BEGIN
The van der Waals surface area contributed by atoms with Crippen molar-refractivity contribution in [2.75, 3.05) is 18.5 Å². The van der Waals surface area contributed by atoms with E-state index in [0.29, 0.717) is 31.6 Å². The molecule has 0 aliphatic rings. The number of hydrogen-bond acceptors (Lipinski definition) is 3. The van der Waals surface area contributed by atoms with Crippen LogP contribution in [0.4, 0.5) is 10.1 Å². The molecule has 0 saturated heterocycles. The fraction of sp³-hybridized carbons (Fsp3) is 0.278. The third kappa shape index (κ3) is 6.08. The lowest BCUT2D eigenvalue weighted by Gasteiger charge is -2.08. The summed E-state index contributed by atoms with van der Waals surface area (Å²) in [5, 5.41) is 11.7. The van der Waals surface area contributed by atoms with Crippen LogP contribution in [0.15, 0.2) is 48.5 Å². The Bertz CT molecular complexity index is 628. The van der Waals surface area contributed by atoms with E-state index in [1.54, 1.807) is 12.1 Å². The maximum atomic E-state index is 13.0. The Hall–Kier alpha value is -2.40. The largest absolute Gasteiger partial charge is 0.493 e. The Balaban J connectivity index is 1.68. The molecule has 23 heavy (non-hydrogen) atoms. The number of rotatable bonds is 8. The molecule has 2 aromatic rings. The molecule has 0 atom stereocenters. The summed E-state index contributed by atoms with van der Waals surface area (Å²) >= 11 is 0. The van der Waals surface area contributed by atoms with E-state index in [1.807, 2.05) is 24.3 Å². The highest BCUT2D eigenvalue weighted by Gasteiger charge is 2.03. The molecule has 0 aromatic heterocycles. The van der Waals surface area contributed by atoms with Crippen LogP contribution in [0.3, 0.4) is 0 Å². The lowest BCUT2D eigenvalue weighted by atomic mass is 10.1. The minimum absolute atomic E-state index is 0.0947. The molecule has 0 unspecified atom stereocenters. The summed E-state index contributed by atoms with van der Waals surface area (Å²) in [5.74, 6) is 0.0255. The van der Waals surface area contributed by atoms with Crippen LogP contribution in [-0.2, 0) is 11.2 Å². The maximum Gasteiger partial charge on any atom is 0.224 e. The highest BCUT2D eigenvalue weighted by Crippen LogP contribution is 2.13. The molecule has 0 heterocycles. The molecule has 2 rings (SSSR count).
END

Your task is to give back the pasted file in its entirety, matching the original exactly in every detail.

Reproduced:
The van der Waals surface area contributed by atoms with Crippen molar-refractivity contribution in [2.75, 3.05) is 18.5 Å². The van der Waals surface area contributed by atoms with E-state index in [0.29, 0.717) is 31.6 Å². The molecule has 0 aliphatic rings. The number of hydrogen-bond acceptors (Lipinski definition) is 3. The van der Waals surface area contributed by atoms with Crippen LogP contribution in [0.4, 0.5) is 10.1 Å². The molecule has 0 saturated heterocycles. The fraction of sp³-hybridized carbons (Fsp3) is 0.278. The third kappa shape index (κ3) is 6.08. The lowest BCUT2D eigenvalue weighted by Gasteiger charge is -2.08. The summed E-state index contributed by atoms with van der Waals surface area (Å²) in [5, 5.41) is 11.7. The van der Waals surface area contributed by atoms with Crippen LogP contribution in [0.15, 0.2) is 48.5 Å². The Bertz CT molecular complexity index is 628. The van der Waals surface area contributed by atoms with E-state index in [1.54, 1.807) is 12.1 Å². The maximum atomic E-state index is 13.0. The Hall–Kier alpha value is -2.40. The largest absolute Gasteiger partial charge is 0.493 e. The Balaban J connectivity index is 1.68. The molecule has 23 heavy (non-hydrogen) atoms. The number of rotatable bonds is 8. The molecule has 2 aromatic rings. The molecule has 0 atom stereocenters. The summed E-state index contributed by atoms with van der Waals surface area (Å²) >= 11 is 0. The van der Waals surface area contributed by atoms with E-state index in [1.807, 2.05) is 24.3 Å². The highest BCUT2D eigenvalue weighted by Gasteiger charge is 2.03. The molecule has 0 aromatic heterocycles. The van der Waals surface area contributed by atoms with Crippen LogP contribution in [0.3, 0.4) is 0 Å². The lowest BCUT2D eigenvalue weighted by atomic mass is 10.1. The minimum absolute atomic E-state index is 0.0947. The molecule has 0 unspecified atom stereocenters. The summed E-state index contributed by atoms with van der Waals surface area (Å²) in [5.74, 6) is 0.0255. The van der Waals surface area contributed by atoms with Crippen LogP contribution in [-0.2, 0) is 11.2 Å². The maximum Gasteiger partial charge on any atom is 0.224 e. The highest BCUT2D eigenvalue weighted by Crippen LogP contribution is 2.13. The molecule has 0 heterocycles. The molecule has 2 rings (SSSR count).